Cancel That Thought About Video. Attuned To You

I had a phone interview with a company that made animated videos for clients. The business was early in development and had about 12 employees. I was looking to join as an administrative assistant, eventually helping out with the video production. I of course, researched the business and found myself thinking how are these little tiny pieces of information captured in these less than two minute videos going to be the future of marketing. I thought about myself. How I like to consume information. And I certainly do watch videos on YouTube and other sites, but I’m a late adapter. I’m the type that would rather turn the pages of a real book than read it on a device. I’m an anti-technologist to some degree.

Well I was dead wrong. Seventy-three percent of the population is watching YouTube at a time. It is the second biggest search engine! My have I been living in a cell….it’s about to be my birthday and the years seem like a blur so I better get a grip and realize what’s going on here. I’m just marketing myself. And being an anti-technologist doesn’t mean I’m alone or that I’m still not consuming information basically the way every one else is. It’s just I thought it wasn’t enough to see an animated video of neckties and shirts being drawn on a screen and that was the content for a fashion company, developed by the video production company I interviewed with.

I knew I couldn’t fake enthusiasm for this position due to my disbelief that a company would build a product based on the future of video in marketing. But it is here and I find myself behind the curve.

But in some ways, my thoughts about social media consumption are right on. The consumer is the one to be swaddled and attended to in every way. Businesses have no way around this thanks to the creative, organic material people have used social media to grow their very own businesses. But it’s not and it can’t be all tech. It’s laughable to think a business can be entirely virtual. Am I right on this?

People don’t trust businesses, they trust other people. And people buy from people they like, people that get to know them on a personal level. So there has to be some balance. Tapping into human emotions is key for businesses today. They want to see the humans behind the scenes. Knowing that the love what they do, believe in what the offer and have fun doing it, too!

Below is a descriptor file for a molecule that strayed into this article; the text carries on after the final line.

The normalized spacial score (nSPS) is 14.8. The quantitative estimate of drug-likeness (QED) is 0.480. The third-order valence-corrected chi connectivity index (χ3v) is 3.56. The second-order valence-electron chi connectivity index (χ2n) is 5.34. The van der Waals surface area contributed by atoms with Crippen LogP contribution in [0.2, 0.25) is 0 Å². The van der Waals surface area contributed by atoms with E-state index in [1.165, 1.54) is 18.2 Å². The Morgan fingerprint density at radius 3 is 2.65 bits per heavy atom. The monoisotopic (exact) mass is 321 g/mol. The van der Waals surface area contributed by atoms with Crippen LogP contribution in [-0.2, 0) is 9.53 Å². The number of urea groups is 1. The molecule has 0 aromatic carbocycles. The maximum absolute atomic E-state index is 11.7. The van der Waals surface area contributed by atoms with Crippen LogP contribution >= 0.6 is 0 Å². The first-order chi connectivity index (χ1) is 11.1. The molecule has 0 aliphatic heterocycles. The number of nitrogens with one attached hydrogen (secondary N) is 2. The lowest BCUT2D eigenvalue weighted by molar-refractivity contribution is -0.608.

As more and more brands are committing to YouTube. YouTube is reaching to the organics, the people who are building a brand from the ground up. So it’s a good time to be an entrepreneur or other paying talent to have to offer to the world. What YouTube has done is created the Creator Insider, which helps people learn how to use video better and more effectively.

Instagram users are already gobbling up IGTV. Which I have yet to research about myself, but I know it’s there. The niche area is the jackpot. Hone in and deliver to a very specific audience. It’s no longer about quantity, it’s about quality. And as marketing always has played to this tune: people will pay more if they believe something is truly worth it. So make sure your content is worth it and don’t worry about only have 10 customers.

Video apps are growing due to the video demand and consumption. Some up-and-coming apps are byte by Twitter and TickTock by Instagram. Video creation apps are growing to assist the organics, not the huge businesses with huge marketing budgets. These apps are creating opportunity and that is a great thing to hear! Bitable, Typ’ito, Shakr, Blurbiz are a few. They offer templates as well.

But where I’m not completely wrong in all this video consumption is when it comes to breaches of trust and simply, not being all that good for your health. As I’m sure you know, the light emitted from these devices we all use can create anxiety. I know when it’s time to get away. Yet it calls to me, too. I want to engage. But you’ve got to know who you’re targeting, sincerely. First and foremost, secure trust. It never goes out of style. Be real. Be authentic. They will remember one thing about you that lasts…how you made them feel. And if you can touch on your audience in this way, you’ve got a chance.

It’s a mix of really common courtesy and respect. Being human. Even showing your flaws is okay as long as you are yourself and you care for your customer deeply. So if you’re a dried up old prune then you’re going to have to be awfully convincing to win over your target audience. And maybe that’s why the video company I inside myself criticized while interviewing with, was wrong. They insisted on eliminating real people in their videos. It was strictly animation. There maybe lies my intuition telling me something was amiss and I didn’t miss out on a fabulous position after all.

Well I know I’ve got my research to do. But maybe tomorrow. I’ve had this thing and my phone open all day.

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